Imagine coming home to the scene in this picture. Your dog’s big brown eyes follow you as you walk by. He blinks slowly, shifts slightly and sighs deeply. You know he’s not human, but you still have a strong urge to ask him, “what’s wrong?”
My dog Ollie knows how to deploy the aloof strategy of energy stealing. I literally can’t help myself but to go over and snuggle him when he gets like this. I mean look at him!
It is far less adorable when my charming, intelligent husband utilizes this strategy. When Erich becomes aloof he withdraws from a conversation by becoming vague, unclear or quiet. He may shrug his shoulders exaggeratedly and then stop talking altogether.
Sometimes, when we have guests, he will position himself outside of the group circle, leaned back in a chair looking at his hands or up at the ceiling. Just like I’m drawn to Ollie, I find myself gravitating to Erich saying, “hey, what’s on your mind?”
The Aloof control drama is slightly less passive than the Poor Me. The energy field of an Aloof person feels like uncertainty. You can never be quite sure what they are thinking or feeling. They are harrrrd to read. Personally, I feel I know more men who fall into this category than women, but I’m sure aloof women are just as difficult to get through to!
When a person is being aloof he will give vague answers to questions. You might ask, “How was your day?” and he would respond, “Oh, fine.” It practically forces a follow-up question or it kills the conversation dead in its tracks. Aloof people might say, “I just don’t feel like talking,” but they will somehow keep you ensnared in a conversation.
It’s like pulling teeth!
If the Poor Me drama makes one look like the victim, than the Aloof strategy makes one look mysterious. As Redfield puts it, “The person constantly creates a vague and mysterious aura around herself, forcing us to pour energy into digging to get information normally shared in a casual manner.” This can be frustrating if the individual behaves this way on a regular basis and it can really take a toll on the energy of their friends and family!
Nothing is every black and white. That is why Redfield warns, “We must remember, however, that not everyone who is being vague or who refuses to give us information about herself is using an Aloof drama. She may just want to remain anonymous for some other reason. Every person has the right to privacy and to share with others only as much as she wants.”
It is only harmful when the Aloof person uses this strategy to manipulate others. The idea is to draw us in, yet keep us at a distance. When we start to lose interest in trying to pry information from them they might say something to get your attention. Many of my aloof friends know how to push my buttons so that as soon as I’m ready to walk away I get baited back into their game. Not cool!
How does one develop the aloof personality? Redfield explains,
As with the Poor Me, the Aloof strategy comes from situations in the past. Usually, the Aloof could not share freely as a child because it was threatening or dangerous to do so. In that kind of environment, the Aloof learned to be constantly vague in communication with others while at the same time finding a way to be listened to in order to win energy from others.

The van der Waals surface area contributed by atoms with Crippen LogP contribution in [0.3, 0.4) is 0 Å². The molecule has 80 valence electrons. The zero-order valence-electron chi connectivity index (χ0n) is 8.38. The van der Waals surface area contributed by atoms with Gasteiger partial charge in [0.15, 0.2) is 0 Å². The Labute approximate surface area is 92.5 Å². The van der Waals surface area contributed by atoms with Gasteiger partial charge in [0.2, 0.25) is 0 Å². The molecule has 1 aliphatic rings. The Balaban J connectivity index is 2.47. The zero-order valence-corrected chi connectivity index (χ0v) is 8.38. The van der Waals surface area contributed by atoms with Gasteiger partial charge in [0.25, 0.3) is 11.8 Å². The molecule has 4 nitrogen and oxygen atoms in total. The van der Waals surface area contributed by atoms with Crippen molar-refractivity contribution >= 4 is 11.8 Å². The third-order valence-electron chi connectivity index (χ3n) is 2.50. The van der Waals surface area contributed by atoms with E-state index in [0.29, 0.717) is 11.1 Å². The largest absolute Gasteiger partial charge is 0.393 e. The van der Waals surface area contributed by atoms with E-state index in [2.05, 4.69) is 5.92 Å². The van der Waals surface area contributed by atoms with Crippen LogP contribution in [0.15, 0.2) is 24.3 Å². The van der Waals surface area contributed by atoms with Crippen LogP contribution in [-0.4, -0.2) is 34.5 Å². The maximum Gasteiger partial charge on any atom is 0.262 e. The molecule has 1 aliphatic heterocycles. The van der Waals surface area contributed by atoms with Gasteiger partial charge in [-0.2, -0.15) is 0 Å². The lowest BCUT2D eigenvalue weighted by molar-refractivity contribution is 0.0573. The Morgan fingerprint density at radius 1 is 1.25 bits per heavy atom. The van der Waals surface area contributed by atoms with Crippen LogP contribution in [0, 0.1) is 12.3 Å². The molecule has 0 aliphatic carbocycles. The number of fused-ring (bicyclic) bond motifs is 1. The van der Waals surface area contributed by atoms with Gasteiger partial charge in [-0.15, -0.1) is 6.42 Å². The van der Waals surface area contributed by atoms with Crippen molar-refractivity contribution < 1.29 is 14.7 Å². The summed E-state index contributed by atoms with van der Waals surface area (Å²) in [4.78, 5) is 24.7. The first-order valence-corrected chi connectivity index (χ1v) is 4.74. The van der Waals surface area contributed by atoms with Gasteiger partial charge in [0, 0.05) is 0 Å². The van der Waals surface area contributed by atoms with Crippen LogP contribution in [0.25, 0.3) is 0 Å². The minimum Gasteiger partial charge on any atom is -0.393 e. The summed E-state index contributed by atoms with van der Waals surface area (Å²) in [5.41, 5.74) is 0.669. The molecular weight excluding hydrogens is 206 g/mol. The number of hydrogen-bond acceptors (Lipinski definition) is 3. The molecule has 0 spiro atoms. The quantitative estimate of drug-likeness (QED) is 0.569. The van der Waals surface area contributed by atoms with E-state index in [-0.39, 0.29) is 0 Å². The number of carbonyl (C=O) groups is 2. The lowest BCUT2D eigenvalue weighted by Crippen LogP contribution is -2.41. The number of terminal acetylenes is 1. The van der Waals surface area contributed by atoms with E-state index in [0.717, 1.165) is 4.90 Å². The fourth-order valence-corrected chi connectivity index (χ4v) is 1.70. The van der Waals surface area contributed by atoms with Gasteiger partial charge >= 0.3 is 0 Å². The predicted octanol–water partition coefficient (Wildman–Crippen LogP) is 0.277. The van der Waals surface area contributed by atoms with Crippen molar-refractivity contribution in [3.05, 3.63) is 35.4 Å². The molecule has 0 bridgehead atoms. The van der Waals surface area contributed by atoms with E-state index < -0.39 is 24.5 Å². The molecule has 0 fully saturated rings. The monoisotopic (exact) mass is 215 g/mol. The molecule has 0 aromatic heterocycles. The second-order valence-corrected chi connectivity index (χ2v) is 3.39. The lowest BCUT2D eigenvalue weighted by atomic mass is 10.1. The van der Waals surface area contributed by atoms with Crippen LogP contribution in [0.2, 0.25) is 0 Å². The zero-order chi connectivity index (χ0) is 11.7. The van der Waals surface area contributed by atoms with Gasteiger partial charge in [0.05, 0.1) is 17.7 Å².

As with the Poor Me, the Aloof strategy is a set of unconscious assumptions about the world. The Aloof believes that the world is full of people who can’t be trusted with intimate information. She thinks the information will be used against her at a later date, or will be the basis of criticism. And as always, these assumptions flow out from the Aloof to influence the kinds of events that occur, fulfilling the unconscious intention.
I don’t like to play the Aloof game because it brings out the worst of my own control drama (we will talk about Interrogators tomorrow). Here is what author James Redfield has to say about dealing with an aloof individual:
To deal effectively with someone using an Aloof drama, we must again remember to begin by sending energy. By sending loving energy rather than becoming defensive ourselves, we relieve the pressure to continue the manipulation. With the pressure off, we can begin again, naming the game and bringing the drama into awareness by making it the topic of conversation.
As before, we can expect one of two reactions. First, the Aloof may flee the interaction and sever all communication. This, of course, is always a risk that must be taken, because to say anything else is to continue to play the game. In this case, we can only hope that our directness will begin a new pattern that will lead to self-awareness.
The Aloof’s other reaction may be to stay incommunication but to deny being aloof. In this case, as always, we must consider the truth of what the person is saying. However, if we are sure of our perception, we must hold fast and continue to dialogue with the person. Out of the conversation, we hope, a new pattern will be established.
It is my observation that trust may be the key to free yourself from being Aloof. If you have a tendency to keep others at arm’s length I encourage you to explore your own ability to trust your loved ones and more important yourself. Trust can help you build the foundation for healthy, strong inter-personal relationships. I found this nifty visual aid to help illustrate my point. Notice that each petal has to do with the individual, not with others. Trust, like any quality or belief, is best if you maintain an internal locus of control. That way YOU are in charge!
As usual I hope someone found this helpful! What are your experiences with aloof people? If you are aloof, what experiences do you think contributed to your developing that style of manipulation? I love hearing from my readers so please leave comments!